Strategy and Results of an Impressed Current Cathodic Protection Retrofit in the North Sea

by Edgar Rodrigues, Alex Delwiche, Tim Queen

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An oil drilling and producing jacket was installed in the North Sea in 1980, 100 miles off the coast of Scotland in 160 m depth seawater. The jacket has 8 legs and was installed with traditional standoff galvanic anodes. Surveys from 2010 to 2013 indicated a reduction in corrosion protection from the cathodic protection system, and plans were implemented to upgrade the cathodic protection (CP) system.

A remote anode sled impressed current cathodic protection (ICCP) system was selected, installed and commissioned in early 2016. This paper discusses the design process and challenges in choosing what was at the time, the largest ever cathodic protection retrofit in terms of delivered current capacity offshore, and the actual current the structure required to maintain protection.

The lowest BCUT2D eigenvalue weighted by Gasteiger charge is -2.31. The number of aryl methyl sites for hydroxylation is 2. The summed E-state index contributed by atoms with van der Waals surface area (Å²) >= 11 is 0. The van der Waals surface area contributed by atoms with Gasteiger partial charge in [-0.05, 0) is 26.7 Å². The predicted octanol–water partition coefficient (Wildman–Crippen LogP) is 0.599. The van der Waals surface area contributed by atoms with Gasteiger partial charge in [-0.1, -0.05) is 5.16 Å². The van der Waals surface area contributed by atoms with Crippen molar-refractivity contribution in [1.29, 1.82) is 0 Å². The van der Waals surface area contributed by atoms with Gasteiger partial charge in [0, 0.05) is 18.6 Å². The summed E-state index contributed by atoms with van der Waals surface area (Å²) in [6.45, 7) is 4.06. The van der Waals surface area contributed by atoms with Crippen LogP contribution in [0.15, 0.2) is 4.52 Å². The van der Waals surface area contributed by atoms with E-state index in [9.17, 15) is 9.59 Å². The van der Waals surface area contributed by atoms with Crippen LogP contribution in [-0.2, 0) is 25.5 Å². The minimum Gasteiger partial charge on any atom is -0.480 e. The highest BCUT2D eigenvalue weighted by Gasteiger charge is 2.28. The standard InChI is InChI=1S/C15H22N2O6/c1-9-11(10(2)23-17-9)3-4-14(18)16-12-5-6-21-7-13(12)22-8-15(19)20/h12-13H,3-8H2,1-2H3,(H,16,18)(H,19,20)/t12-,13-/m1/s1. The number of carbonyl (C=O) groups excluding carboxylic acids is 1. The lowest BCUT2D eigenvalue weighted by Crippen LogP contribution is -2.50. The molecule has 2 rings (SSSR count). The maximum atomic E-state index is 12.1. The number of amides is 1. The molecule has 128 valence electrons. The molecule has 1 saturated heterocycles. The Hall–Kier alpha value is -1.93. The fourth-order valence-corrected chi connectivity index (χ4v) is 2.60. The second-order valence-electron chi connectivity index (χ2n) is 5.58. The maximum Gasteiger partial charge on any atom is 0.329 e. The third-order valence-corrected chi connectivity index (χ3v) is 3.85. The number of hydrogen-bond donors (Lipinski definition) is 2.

Figure 1 - Typical Offshore Oil and Gas Structure

Figure 2 - Example of CP Potential “Dropping Off” in 2013 and 2015

Figure 3 - Average Potentials Vs Over Time for Varying Depths (from COABIS inspection data)

Figure 4 - Example of Depleted Anode at EL158

Figure 5 - DropCell Potentials for Varying Depths

Figure 6 - Average Potentials Vs Over Time for Varying Depths Updated

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